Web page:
The Court of Appeals of Nebraska recently held that an insured owner was not entitled to coverage when a lender foreclosed on its property based on a prior mortgage that the insured had assumed and that was excepted in the policy, even if the foreclosure was initiated based on the mortgage’s cross-default provision and caused by the prior owner’s default on a separate loan not mentioned in the policy. See Fo Ge Investments LLC v. First Am. Title, 27 Neb. App. 671 (2019). In the case, the insured agreed to purchase a property in 2006. As part of the agreement, the insured agreed to purchase subject to the seller’s existing mortgage on the property and to take over the seller’s monthly payments. The mortgage was from 2002 and secured a loan to the seller in the amount of $272,000. In December 2006—six weeks before the closing—the seller obtained a second loan from the same lender, and this debt was secured by the assignment of a life insurance policy. The title insurance company issued a policy and specifically excluded the 2002 mortgage. The policy did not mention the 2006 second loan because that loan was not secured by a mortgage on the property. The lender later brought a foreclosure action against the property based on a default under the 2002 mortgage. The insured filed a claim under the policy and the insurer denied it. The insured then brought this action. According to the insured’s complaint, the 2002 mortgage contained a cross-default position that allowed the lender to foreclose when the seller defaulted on its 2006 loan, which the insured did not assume. The insured sought coverage under the argument that the 2002 note and mortgage were excepted from the policy, but the 2006 note was not. The trial court granted the title insurance company’s motion for summary judgment.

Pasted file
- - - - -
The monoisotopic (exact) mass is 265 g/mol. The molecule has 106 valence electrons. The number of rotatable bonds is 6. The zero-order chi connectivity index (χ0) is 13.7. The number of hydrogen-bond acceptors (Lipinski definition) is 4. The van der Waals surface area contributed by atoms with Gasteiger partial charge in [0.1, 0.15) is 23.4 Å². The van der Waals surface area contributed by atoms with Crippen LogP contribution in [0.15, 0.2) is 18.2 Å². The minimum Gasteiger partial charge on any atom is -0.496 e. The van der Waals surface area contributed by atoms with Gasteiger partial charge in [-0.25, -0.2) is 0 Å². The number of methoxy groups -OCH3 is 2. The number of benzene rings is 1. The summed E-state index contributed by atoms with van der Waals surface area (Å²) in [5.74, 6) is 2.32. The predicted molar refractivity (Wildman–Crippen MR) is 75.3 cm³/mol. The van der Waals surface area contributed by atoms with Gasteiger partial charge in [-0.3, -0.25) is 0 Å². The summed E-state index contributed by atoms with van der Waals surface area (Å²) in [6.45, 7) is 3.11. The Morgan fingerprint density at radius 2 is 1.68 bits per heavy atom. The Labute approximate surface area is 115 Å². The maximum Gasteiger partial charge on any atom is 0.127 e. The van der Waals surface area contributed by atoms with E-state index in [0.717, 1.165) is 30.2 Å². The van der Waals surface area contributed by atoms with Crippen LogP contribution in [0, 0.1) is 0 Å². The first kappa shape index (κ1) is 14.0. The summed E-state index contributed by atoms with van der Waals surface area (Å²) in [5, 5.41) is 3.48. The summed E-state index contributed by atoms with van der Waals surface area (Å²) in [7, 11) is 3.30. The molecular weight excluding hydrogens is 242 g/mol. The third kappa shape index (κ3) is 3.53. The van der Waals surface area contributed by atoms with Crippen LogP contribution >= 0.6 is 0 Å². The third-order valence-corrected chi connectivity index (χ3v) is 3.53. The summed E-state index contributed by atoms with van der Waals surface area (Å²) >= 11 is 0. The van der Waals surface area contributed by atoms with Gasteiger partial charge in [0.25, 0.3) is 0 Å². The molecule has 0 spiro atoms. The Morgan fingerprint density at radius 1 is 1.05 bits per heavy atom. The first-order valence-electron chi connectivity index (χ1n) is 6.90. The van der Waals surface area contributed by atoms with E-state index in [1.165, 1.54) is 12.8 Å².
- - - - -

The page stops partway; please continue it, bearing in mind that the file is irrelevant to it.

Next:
On appeal, the Court affirmed. The Court found that “[e]ven if a default on the 2006 note was the basis for foreclosure, it was still the 2002 mortgage that was being foreclosed. That mortgage was a known lien at the time the title insurance policy was issued and a specific exception was made.” The insured also argued that the exception in the policy was limited to a default under the 2002 note because the exception stated that the mortgage was “securing the principal amount of $272,000.00.” The Court found that this description of the mortgage did not limit the exception to the 2002 note: “The language that identified $272,000 as being the principal amount secured merely gives a more specific description of the mortgage. It does not limit in any way what is being excluded.”